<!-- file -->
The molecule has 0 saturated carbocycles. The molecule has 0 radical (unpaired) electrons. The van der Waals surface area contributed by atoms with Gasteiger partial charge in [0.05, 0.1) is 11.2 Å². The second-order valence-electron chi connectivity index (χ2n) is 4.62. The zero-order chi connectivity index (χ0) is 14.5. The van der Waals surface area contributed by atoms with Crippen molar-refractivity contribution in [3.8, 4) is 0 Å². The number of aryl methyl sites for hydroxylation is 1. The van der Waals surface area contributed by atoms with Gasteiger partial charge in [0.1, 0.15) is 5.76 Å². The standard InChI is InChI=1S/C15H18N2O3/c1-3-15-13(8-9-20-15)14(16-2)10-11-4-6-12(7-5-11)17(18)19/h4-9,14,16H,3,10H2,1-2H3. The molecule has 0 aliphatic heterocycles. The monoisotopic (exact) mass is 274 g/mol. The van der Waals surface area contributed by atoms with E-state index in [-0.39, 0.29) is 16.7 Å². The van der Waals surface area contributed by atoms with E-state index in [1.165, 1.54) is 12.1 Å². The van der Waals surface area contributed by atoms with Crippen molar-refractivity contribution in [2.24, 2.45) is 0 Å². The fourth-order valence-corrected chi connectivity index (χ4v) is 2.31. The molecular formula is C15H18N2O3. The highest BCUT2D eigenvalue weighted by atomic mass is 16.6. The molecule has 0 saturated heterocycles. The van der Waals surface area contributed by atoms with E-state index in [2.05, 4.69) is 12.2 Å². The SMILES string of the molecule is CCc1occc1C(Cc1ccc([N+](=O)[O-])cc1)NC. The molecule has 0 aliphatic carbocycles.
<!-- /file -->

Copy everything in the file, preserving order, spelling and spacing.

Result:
The molecule has 0 saturated carbocycles. The molecule has 0 radical (unpaired) electrons. The van der Waals surface area contributed by atoms with Gasteiger partial charge in [0.05, 0.1) is 11.2 Å². The second-order valence-electron chi connectivity index (χ2n) is 4.62. The zero-order chi connectivity index (χ0) is 14.5. The van der Waals surface area contributed by atoms with Crippen molar-refractivity contribution in [3.8, 4) is 0 Å². The number of aryl methyl sites for hydroxylation is 1. The van der Waals surface area contributed by atoms with Gasteiger partial charge in [0.1, 0.15) is 5.76 Å². The standard InChI is InChI=1S/C15H18N2O3/c1-3-15-13(8-9-20-15)14(16-2)10-11-4-6-12(7-5-11)17(18)19/h4-9,14,16H,3,10H2,1-2H3. The molecule has 0 aliphatic heterocycles. The monoisotopic (exact) mass is 274 g/mol. The van der Waals surface area contributed by atoms with E-state index in [-0.39, 0.29) is 16.7 Å². The van der Waals surface area contributed by atoms with E-state index in [1.165, 1.54) is 12.1 Å². The van der Waals surface area contributed by atoms with Crippen molar-refractivity contribution in [2.24, 2.45) is 0 Å². The fourth-order valence-corrected chi connectivity index (χ4v) is 2.31. The molecular formula is C15H18N2O3. The highest BCUT2D eigenvalue weighted by atomic mass is 16.6. The molecule has 0 saturated heterocycles. The van der Waals surface area contributed by atoms with E-state index in [2.05, 4.69) is 12.2 Å². The SMILES string of the molecule is CCc1occc1C(Cc1ccc([N+](=O)[O-])cc1)NC. The molecule has 0 aliphatic carbocycles.